Characterisation of Alternaria radicina isolates and assessment of resistance in carrot (Daucus carota L.)

Kathe, Lena; Krämer, Reiner GND; Budahn, Holger GND; Pillen, Klaus; Rabenstein, Frank GND; Nothnagel, Thomas GND

Alternaria radicina is a fungal pathogen that causes the black rot disease of carrot. Four Alternaria spp. isolates associated with black rot symptoms collected from carrot (Daucus carota) and parsley (Petroselinum crispum) were characterised and differentiated in relation to the closely related Alternaria species A. radicina, A. carotiincultae and A. petroselini belonging to the Alternaria sect. Radicina. The Alternaria isolates were differentiated for their growth rates and colony margins. A typical feature of A. radicina isolates is the production of high amounts of yellow pigments on acidified potato dextrose agar (APDA). Furthermore, sporulation intensity and conidia morphology were determined to classify the potential new A. radicina isolates. The pathogenicity of the Alternaria isolates was determined by bioassays with detached leaves of four Apiaceae species. Different carrot cultivars and one wild relative were used to estimate aggressiveness of the isolates. The disease symptoms were quantified in bioassays using a digital image analysis system (LemnaTec). Additionally, a DAS-ELISA with polyclonal antibodies was used to detect the development of fungal pathogens. As result of the morphological and molecular characteristics as well as the pathogenicity assay, three isolates were verified as A. radicina and one as A. petroselini. Finally, two isolates with different aggressiveness were used to screen a set of 14 carrot genotypes for resistance to A. radicina.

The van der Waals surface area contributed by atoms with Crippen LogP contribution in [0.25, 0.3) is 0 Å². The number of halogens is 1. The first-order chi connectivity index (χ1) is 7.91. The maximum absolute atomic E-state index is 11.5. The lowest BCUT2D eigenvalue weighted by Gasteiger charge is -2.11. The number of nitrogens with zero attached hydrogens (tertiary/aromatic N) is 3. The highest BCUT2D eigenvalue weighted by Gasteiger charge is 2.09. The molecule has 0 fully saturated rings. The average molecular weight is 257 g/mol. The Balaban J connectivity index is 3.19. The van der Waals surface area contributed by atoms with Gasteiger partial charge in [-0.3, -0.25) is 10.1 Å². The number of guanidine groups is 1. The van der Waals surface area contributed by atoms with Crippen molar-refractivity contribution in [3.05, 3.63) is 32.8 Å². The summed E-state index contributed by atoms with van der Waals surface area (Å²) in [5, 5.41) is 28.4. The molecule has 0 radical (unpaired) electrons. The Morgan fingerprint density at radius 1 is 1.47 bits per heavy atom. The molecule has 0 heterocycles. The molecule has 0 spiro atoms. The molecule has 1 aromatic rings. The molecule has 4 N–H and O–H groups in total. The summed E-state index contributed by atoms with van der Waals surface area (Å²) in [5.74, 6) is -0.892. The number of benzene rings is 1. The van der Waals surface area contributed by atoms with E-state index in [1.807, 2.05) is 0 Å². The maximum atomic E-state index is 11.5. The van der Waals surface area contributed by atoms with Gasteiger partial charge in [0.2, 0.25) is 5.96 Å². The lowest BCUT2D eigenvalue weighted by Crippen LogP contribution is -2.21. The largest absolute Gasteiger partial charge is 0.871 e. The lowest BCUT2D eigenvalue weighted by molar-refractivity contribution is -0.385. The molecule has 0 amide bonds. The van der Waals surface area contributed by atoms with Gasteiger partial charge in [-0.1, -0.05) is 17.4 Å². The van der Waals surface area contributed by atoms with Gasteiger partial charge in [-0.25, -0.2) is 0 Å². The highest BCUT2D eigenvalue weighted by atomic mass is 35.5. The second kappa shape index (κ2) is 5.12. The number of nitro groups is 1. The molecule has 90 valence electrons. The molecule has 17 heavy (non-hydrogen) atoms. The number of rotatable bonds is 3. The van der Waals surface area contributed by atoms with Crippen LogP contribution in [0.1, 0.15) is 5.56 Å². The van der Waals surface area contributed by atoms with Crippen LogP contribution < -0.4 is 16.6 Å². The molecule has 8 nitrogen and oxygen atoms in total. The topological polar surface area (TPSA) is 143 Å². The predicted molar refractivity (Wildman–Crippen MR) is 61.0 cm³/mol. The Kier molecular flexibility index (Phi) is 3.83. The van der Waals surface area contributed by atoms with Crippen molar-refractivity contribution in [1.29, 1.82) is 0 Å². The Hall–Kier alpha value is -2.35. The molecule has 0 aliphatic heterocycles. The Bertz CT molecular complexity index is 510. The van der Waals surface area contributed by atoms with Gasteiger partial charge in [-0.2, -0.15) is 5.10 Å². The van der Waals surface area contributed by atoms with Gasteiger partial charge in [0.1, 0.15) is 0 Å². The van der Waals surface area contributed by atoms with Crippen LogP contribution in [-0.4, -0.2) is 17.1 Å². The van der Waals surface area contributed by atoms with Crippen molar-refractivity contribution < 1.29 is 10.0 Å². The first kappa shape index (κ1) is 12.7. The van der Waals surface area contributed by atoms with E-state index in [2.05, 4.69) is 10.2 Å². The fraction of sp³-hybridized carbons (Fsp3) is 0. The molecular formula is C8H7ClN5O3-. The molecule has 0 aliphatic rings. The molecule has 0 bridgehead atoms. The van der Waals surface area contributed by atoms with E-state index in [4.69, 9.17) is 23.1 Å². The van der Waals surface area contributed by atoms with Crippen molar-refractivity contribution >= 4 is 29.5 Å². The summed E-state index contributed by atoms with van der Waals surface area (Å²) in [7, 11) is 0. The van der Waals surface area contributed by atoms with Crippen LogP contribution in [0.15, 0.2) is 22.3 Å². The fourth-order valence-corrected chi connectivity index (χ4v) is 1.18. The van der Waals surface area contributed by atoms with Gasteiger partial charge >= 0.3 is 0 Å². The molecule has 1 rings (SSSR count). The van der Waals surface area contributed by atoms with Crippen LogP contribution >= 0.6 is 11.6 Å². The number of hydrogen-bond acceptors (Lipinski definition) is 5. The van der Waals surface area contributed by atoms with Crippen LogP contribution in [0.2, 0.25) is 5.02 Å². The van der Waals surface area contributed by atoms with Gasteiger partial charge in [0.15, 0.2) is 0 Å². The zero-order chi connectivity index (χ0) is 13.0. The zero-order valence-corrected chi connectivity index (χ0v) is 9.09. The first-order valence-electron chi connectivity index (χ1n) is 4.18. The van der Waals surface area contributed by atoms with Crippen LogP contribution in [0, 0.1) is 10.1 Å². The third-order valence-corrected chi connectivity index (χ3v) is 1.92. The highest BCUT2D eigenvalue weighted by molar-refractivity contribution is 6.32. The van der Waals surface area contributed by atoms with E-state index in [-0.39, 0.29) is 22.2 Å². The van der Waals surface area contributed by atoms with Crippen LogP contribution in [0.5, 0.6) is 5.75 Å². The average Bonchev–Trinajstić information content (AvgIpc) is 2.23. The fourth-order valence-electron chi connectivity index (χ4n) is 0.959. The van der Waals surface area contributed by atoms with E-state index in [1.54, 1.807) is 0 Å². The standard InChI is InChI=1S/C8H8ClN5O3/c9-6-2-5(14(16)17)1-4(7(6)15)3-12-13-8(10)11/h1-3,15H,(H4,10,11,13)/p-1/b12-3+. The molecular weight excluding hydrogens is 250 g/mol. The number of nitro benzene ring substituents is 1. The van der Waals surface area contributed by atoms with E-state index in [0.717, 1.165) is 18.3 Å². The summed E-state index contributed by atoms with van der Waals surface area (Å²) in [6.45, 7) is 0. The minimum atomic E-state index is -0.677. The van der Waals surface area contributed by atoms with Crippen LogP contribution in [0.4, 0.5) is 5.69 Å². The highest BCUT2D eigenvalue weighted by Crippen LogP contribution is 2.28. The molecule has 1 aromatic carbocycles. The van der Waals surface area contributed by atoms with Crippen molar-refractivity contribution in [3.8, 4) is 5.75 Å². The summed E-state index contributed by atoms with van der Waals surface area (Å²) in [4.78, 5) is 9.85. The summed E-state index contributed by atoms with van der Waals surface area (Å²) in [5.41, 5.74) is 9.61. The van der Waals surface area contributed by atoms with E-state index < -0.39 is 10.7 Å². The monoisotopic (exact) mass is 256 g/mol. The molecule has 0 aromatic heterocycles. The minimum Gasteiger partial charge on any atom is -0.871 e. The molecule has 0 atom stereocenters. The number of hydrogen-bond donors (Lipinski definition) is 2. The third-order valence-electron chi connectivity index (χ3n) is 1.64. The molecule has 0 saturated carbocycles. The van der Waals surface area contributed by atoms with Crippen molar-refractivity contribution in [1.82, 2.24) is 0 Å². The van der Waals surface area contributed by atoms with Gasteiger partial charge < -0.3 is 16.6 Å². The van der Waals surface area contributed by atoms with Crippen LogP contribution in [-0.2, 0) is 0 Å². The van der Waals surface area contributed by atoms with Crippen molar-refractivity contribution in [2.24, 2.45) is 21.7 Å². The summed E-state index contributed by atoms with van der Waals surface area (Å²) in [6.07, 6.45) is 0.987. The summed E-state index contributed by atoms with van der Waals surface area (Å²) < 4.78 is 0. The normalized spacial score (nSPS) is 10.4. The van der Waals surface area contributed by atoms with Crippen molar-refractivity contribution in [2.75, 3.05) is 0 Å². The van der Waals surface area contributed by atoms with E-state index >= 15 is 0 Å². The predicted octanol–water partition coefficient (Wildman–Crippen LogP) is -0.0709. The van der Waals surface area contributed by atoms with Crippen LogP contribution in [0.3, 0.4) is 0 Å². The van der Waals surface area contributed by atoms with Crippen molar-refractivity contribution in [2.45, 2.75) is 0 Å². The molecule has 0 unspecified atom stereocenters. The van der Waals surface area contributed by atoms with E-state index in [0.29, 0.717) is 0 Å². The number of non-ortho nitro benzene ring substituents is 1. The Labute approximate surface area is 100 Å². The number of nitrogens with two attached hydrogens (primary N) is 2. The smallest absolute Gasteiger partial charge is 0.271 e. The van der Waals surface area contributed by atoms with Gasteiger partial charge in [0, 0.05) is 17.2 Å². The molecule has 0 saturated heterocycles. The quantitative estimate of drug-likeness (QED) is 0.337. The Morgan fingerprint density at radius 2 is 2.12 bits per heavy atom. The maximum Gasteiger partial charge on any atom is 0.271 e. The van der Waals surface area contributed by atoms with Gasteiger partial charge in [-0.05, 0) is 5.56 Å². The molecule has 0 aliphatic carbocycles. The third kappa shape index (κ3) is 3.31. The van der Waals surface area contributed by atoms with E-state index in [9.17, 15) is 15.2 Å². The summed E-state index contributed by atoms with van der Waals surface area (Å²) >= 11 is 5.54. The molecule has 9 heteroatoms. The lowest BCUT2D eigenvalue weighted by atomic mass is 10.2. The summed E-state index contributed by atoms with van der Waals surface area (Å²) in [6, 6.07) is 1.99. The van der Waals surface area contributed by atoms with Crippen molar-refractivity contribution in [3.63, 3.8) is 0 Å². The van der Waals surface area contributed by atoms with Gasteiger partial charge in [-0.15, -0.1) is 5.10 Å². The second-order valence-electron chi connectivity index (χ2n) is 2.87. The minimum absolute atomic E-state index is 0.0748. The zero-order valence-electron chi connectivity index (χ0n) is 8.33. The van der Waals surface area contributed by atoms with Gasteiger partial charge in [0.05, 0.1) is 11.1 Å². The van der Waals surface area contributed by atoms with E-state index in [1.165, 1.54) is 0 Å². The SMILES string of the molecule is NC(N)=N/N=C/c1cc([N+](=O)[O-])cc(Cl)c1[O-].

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Kathe, Lena / Krämer, Reiner / Budahn, Holger / et al: Characterisation of Alternaria radicina isolates and assessment of resistance in carrot (Daucus carota L.). 2017.

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